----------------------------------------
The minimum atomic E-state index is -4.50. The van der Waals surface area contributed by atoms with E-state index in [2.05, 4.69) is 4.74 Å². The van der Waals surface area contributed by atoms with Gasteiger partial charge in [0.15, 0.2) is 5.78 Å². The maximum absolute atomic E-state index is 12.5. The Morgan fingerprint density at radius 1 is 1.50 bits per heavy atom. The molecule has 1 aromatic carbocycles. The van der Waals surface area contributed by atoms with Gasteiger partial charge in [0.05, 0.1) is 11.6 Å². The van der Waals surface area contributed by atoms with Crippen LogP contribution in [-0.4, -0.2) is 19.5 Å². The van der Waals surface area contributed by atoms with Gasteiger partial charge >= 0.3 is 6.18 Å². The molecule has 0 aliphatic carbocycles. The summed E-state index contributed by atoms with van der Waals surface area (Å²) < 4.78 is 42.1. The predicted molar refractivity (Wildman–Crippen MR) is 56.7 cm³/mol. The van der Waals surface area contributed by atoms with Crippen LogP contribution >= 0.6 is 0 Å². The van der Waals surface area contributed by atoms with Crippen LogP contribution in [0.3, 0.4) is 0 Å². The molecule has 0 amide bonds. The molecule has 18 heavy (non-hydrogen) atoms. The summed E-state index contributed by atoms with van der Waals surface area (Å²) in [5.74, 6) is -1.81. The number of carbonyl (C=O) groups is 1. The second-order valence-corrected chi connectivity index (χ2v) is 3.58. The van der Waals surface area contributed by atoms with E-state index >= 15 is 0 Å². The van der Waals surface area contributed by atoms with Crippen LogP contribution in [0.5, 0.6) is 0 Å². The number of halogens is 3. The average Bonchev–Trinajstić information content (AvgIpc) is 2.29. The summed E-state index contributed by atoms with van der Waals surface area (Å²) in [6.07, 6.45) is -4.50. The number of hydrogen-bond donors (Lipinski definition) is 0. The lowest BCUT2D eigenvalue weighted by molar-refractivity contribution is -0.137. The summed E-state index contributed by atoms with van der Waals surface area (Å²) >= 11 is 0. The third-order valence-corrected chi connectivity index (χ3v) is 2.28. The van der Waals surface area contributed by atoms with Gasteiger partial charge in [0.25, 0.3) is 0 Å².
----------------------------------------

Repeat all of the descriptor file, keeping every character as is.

The minimum atomic E-state index is -4.50. The van der Waals surface area contributed by atoms with E-state index in [2.05, 4.69) is 4.74 Å². The van der Waals surface area contributed by atoms with Gasteiger partial charge in [0.15, 0.2) is 5.78 Å². The maximum absolute atomic E-state index is 12.5. The Morgan fingerprint density at radius 1 is 1.50 bits per heavy atom. The molecule has 1 aromatic carbocycles. The van der Waals surface area contributed by atoms with Gasteiger partial charge in [0.05, 0.1) is 11.6 Å². The van der Waals surface area contributed by atoms with Crippen LogP contribution in [-0.4, -0.2) is 19.5 Å². The van der Waals surface area contributed by atoms with Gasteiger partial charge >= 0.3 is 6.18 Å². The molecule has 0 aliphatic carbocycles. The summed E-state index contributed by atoms with van der Waals surface area (Å²) < 4.78 is 42.1. The predicted molar refractivity (Wildman–Crippen MR) is 56.7 cm³/mol. The van der Waals surface area contributed by atoms with Crippen LogP contribution >= 0.6 is 0 Å². The van der Waals surface area contributed by atoms with Crippen LogP contribution in [0.3, 0.4) is 0 Å². The molecule has 0 amide bonds. The molecule has 18 heavy (non-hydrogen) atoms. The summed E-state index contributed by atoms with van der Waals surface area (Å²) in [5.74, 6) is -1.81. The number of carbonyl (C=O) groups is 1. The second-order valence-corrected chi connectivity index (χ2v) is 3.58. The van der Waals surface area contributed by atoms with E-state index >= 15 is 0 Å². The van der Waals surface area contributed by atoms with Crippen LogP contribution in [0.5, 0.6) is 0 Å². The number of halogens is 3. The average Bonchev–Trinajstić information content (AvgIpc) is 2.29. The summed E-state index contributed by atoms with van der Waals surface area (Å²) in [6.07, 6.45) is -4.50. The number of hydrogen-bond donors (Lipinski definition) is 0. The lowest BCUT2D eigenvalue weighted by molar-refractivity contribution is -0.137. The summed E-state index contributed by atoms with van der Waals surface area (Å²) >= 11 is 0. The third-order valence-corrected chi connectivity index (χ3v) is 2.28. The van der Waals surface area contributed by atoms with Gasteiger partial charge in [0.25, 0.3) is 0 Å².